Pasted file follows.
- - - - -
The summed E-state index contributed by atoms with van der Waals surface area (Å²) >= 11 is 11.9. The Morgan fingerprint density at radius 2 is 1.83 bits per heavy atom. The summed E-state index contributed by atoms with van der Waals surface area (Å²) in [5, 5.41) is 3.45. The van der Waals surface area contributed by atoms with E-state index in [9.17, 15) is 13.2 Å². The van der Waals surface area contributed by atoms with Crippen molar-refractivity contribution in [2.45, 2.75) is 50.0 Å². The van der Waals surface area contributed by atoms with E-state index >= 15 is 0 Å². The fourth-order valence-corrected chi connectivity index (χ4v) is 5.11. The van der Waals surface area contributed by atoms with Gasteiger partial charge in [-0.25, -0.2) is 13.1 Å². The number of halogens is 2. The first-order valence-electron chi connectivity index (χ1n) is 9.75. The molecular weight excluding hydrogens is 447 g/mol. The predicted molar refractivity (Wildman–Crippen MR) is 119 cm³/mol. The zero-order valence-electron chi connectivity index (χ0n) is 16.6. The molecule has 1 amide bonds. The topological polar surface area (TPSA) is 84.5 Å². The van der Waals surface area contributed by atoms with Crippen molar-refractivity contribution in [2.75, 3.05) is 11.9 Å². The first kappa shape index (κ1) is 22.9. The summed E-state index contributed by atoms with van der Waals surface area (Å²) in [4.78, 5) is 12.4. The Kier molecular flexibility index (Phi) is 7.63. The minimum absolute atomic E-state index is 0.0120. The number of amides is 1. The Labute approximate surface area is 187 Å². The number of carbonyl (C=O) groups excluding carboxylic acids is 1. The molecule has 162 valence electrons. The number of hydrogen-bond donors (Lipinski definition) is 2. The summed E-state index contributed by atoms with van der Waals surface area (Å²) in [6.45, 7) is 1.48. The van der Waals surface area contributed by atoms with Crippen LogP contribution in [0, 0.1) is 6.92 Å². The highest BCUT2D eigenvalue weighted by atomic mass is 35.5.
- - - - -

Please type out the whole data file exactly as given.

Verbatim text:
The summed E-state index contributed by atoms with van der Waals surface area (Å²) >= 11 is 11.9. The Morgan fingerprint density at radius 2 is 1.83 bits per heavy atom. The summed E-state index contributed by atoms with van der Waals surface area (Å²) in [5, 5.41) is 3.45. The van der Waals surface area contributed by atoms with E-state index in [9.17, 15) is 13.2 Å². The van der Waals surface area contributed by atoms with Crippen molar-refractivity contribution in [2.45, 2.75) is 50.0 Å². The van der Waals surface area contributed by atoms with E-state index >= 15 is 0 Å². The fourth-order valence-corrected chi connectivity index (χ4v) is 5.11. The van der Waals surface area contributed by atoms with Gasteiger partial charge in [-0.25, -0.2) is 13.1 Å². The number of halogens is 2. The first-order valence-electron chi connectivity index (χ1n) is 9.75. The molecular weight excluding hydrogens is 447 g/mol. The predicted molar refractivity (Wildman–Crippen MR) is 119 cm³/mol. The zero-order valence-electron chi connectivity index (χ0n) is 16.6. The molecule has 1 amide bonds. The topological polar surface area (TPSA) is 84.5 Å². The van der Waals surface area contributed by atoms with Crippen molar-refractivity contribution in [2.75, 3.05) is 11.9 Å². The first kappa shape index (κ1) is 22.9. The summed E-state index contributed by atoms with van der Waals surface area (Å²) in [4.78, 5) is 12.4. The Kier molecular flexibility index (Phi) is 7.63. The minimum absolute atomic E-state index is 0.0120. The number of amides is 1. The Labute approximate surface area is 187 Å². The number of carbonyl (C=O) groups excluding carboxylic acids is 1. The molecule has 162 valence electrons. The number of hydrogen-bond donors (Lipinski definition) is 2. The summed E-state index contributed by atoms with van der Waals surface area (Å²) in [6.45, 7) is 1.48. The van der Waals surface area contributed by atoms with Crippen LogP contribution in [0, 0.1) is 6.92 Å². The highest BCUT2D eigenvalue weighted by atomic mass is 35.5.